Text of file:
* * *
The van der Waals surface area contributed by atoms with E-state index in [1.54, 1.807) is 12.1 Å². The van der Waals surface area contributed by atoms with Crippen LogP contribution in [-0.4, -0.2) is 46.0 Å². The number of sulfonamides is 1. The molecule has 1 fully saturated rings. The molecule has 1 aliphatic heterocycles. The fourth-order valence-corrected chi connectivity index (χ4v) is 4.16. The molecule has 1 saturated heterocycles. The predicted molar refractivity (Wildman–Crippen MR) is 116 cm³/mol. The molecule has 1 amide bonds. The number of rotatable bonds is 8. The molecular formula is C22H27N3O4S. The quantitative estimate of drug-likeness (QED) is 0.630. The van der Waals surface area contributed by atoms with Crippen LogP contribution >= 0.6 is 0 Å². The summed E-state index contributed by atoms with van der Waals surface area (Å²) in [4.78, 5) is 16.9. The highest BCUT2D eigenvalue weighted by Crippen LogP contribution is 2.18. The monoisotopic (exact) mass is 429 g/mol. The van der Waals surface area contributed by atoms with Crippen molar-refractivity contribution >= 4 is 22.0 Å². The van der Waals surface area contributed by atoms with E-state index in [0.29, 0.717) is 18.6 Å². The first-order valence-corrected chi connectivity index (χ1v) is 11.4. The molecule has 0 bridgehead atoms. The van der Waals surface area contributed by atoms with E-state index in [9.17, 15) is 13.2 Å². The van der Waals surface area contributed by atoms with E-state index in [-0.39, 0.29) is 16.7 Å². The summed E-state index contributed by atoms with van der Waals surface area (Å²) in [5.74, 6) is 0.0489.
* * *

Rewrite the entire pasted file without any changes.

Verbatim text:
The van der Waals surface area contributed by atoms with E-state index in [1.54, 1.807) is 12.1 Å². The van der Waals surface area contributed by atoms with Crippen LogP contribution in [-0.4, -0.2) is 46.0 Å². The number of sulfonamides is 1. The molecule has 1 fully saturated rings. The molecule has 1 aliphatic heterocycles. The fourth-order valence-corrected chi connectivity index (χ4v) is 4.16. The molecule has 1 saturated heterocycles. The predicted molar refractivity (Wildman–Crippen MR) is 116 cm³/mol. The molecule has 1 amide bonds. The number of rotatable bonds is 8. The molecular formula is C22H27N3O4S. The quantitative estimate of drug-likeness (QED) is 0.630. The van der Waals surface area contributed by atoms with Crippen LogP contribution >= 0.6 is 0 Å². The summed E-state index contributed by atoms with van der Waals surface area (Å²) in [4.78, 5) is 16.9. The highest BCUT2D eigenvalue weighted by Crippen LogP contribution is 2.18. The monoisotopic (exact) mass is 429 g/mol. The van der Waals surface area contributed by atoms with Crippen molar-refractivity contribution >= 4 is 22.0 Å². The van der Waals surface area contributed by atoms with E-state index in [0.29, 0.717) is 18.6 Å². The first-order valence-corrected chi connectivity index (χ1v) is 11.4. The molecule has 0 bridgehead atoms. The van der Waals surface area contributed by atoms with E-state index in [9.17, 15) is 13.2 Å². The van der Waals surface area contributed by atoms with E-state index in [-0.39, 0.29) is 16.7 Å². The summed E-state index contributed by atoms with van der Waals surface area (Å²) in [5.74, 6) is 0.0489.